Week Six

Lord, Am I Forgiven?

Psalm 51
Jeremiah 31: 33,34
Luke 24:44-49
Romans 7:18-25


Goldie Hawn and the Movie Overboard, we live by grace.
In confession we do the following:
Come to terms with our responsibility.
Name the sin to God and to another.
Listen to another’s confession.

Lord, Am I Forgiven?

Last week we looked at Success. We saw how the Counsel of Christ helps us gain wisdom about that we are doing. Fundamental to success as a person is giving up false images. We have false images about God, about ourselves and others. Often, behind that false image is some hurt. Sometimes those hurts are from family and friends. Sometimes we hurt from external circumstances, genetics or something as universal as aging. It makes no difference. Buried pain has the same result. It steals the joy of living and blinds us to what the possibility really are.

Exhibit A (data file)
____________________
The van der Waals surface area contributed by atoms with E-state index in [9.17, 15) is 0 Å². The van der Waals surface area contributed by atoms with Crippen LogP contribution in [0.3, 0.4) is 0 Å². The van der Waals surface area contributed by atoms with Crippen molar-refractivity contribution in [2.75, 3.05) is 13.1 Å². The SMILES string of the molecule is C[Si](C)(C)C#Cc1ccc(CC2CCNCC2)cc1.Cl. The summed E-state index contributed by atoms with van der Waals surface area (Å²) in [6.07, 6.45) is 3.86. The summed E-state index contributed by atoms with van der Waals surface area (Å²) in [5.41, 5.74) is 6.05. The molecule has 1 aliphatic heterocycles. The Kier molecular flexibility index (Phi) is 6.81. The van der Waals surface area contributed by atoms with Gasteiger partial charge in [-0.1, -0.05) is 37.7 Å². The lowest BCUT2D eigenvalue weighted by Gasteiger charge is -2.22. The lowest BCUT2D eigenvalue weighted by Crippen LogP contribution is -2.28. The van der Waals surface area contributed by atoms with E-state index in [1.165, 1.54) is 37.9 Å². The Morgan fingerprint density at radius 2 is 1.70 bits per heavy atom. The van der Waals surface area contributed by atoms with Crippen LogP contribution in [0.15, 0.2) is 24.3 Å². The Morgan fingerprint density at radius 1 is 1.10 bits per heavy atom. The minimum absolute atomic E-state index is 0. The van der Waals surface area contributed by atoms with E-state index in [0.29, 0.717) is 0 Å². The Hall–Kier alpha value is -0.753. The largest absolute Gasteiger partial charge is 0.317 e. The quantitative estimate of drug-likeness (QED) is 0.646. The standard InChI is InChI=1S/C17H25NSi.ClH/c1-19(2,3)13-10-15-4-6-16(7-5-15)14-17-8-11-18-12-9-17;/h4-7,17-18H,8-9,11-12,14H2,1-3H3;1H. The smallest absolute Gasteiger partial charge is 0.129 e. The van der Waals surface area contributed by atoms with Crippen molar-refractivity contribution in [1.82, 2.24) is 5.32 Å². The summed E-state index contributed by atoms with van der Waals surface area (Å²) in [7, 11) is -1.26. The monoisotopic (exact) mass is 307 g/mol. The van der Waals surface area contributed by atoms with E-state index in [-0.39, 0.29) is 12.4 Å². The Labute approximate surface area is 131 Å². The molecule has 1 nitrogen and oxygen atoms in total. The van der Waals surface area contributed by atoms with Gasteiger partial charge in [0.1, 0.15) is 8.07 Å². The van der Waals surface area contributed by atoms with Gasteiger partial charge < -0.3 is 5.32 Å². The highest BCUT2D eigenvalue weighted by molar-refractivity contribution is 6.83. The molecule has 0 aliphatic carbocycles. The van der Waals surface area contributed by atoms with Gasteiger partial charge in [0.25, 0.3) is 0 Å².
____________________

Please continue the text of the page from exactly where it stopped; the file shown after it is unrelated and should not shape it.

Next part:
As God heals us, we gain freedom to change. We become able to fulfill the role God has for us, to love others with the love we meet in Jesus Christ. This is the New Command that Jesus gave us (John 13: 34b), the central foundation of our daily walk with God. This week we look at confession, forgiveness and healing.

In confession to God we receive forgiveness. In confession to another we receive healing. I think most of us grasp the first point. What some of you may not have thought about is the importance of confessing to at least one other person.

In confession to others we discover we live by grace. You see, people usually already know the things we fear others might come to realize about us. We have been forgiven already. We live by grace. In the classic comedy “Overboard,” Goldie Hawn pays a spoiled fabulously rich woman who falls overboard. She hits her head and has amnesia. The carpenter who had been building her a rotating shoe rack for her fishes her out of the water. As he takes her to the hospital, her husband steams off into the sunset with her yacht. The adventure begins. The carpenter’s had wife left him leaving three out of control boys behind. He takes her home and tells her they are married and the impossible children she sees are theirs.